The argument is basically the same as in 2006 when Montenegro declared its independence: Like Montenegro, Kosovo is neither politically nor economically a viable state. And Montenegro at least had good relations with Serbia before it split off, as is (is my impression) still the case. Proponents may see Kosovo’s much more troubled relation with Serbia as a reason for its independence, but I disagree. Not because I expect that Kosovar independence will trigger another full-out Balkan war as happened in the 1990s, but because the underlying problems that catalysed the politics leading to the 1990s wars have not been solved.
After all, not much-derided Serbia, but UNMIK (aided by KFOR) has governed Kosovo since the end of the war in 1999. And where they have not been sufficiently effective in providing people with a better life, this was because of corruption, inter-ethnic violence (now often directed against the few Serbs that remain in the province) and inter-Albanian infighting between the dodgy political offsprings of the even dodgier KLA. None of this is going to improve, let alone be solved, by independence.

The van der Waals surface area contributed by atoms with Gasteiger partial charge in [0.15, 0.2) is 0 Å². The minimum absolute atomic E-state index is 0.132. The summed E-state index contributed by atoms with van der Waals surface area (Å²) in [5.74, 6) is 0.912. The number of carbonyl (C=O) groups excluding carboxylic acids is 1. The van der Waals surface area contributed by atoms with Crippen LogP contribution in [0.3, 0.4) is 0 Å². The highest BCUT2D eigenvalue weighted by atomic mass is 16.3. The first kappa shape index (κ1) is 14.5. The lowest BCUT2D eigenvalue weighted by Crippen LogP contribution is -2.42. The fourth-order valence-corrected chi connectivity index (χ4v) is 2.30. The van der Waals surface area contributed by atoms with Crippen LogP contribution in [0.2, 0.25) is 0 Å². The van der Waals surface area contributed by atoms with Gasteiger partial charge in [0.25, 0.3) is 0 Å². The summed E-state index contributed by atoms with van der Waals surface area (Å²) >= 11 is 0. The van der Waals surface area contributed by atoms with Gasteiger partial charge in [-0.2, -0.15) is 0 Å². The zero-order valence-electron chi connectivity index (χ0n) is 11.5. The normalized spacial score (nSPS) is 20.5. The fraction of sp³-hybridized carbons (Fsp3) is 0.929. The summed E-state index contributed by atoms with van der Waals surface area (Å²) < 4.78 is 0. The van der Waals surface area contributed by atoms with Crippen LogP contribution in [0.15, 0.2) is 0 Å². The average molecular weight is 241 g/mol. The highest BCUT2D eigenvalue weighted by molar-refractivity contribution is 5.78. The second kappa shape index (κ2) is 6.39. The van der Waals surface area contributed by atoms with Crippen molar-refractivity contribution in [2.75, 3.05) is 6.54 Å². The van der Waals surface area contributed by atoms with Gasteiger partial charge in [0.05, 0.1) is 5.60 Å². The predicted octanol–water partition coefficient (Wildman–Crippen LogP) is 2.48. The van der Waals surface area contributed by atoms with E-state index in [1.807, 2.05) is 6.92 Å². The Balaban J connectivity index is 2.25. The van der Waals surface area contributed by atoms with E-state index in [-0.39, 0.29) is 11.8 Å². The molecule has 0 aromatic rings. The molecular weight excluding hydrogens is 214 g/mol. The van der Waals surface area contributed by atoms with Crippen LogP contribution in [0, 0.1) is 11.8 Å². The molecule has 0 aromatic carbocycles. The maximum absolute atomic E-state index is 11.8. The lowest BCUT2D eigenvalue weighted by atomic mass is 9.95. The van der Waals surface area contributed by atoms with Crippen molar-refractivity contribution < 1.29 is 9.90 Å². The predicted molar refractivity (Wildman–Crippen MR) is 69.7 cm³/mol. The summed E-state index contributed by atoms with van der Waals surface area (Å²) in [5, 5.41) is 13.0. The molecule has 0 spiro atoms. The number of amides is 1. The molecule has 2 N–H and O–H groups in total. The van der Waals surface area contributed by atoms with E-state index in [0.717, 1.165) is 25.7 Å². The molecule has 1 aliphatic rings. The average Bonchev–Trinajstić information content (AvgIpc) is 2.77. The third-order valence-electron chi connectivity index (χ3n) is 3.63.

It is wrong to see the outcome of a political process (like today’s independence) as the only legitimate expression of “what the people wants”. With the same people but different politics, different but equally legitimate outcomes are often possible. In today’s world, “independence” is an outdated illusion anyway, even for large European states – let alone for a tiny blob on the map of the Balkans. So what is the alternative? The popularity of independence movements stems from a desire to be seen and recognised as a culture or people. Especially in a globalising world, the increased application of identity politics is a good thing in principle. But its objectives may be achieved more easily with more flexible concepts of independence and statehood (interdependence of smaller state units forming larger networks and alliances, which form larger networks and alliances, etc.) than with nineteenth century illusions.
With more creativity, more goodwill from the Russians and Serbs, and less eagerness from a number of Western states for pre-emptive recognition, an intermediate solution could have been found that would have put Kosovars on an equal footing with their neighbours locally, while preserving regional ties on a larger scale. After all, Kosovo is not, and does not need to be the equal of Germany, the UK or Russia on the world scene.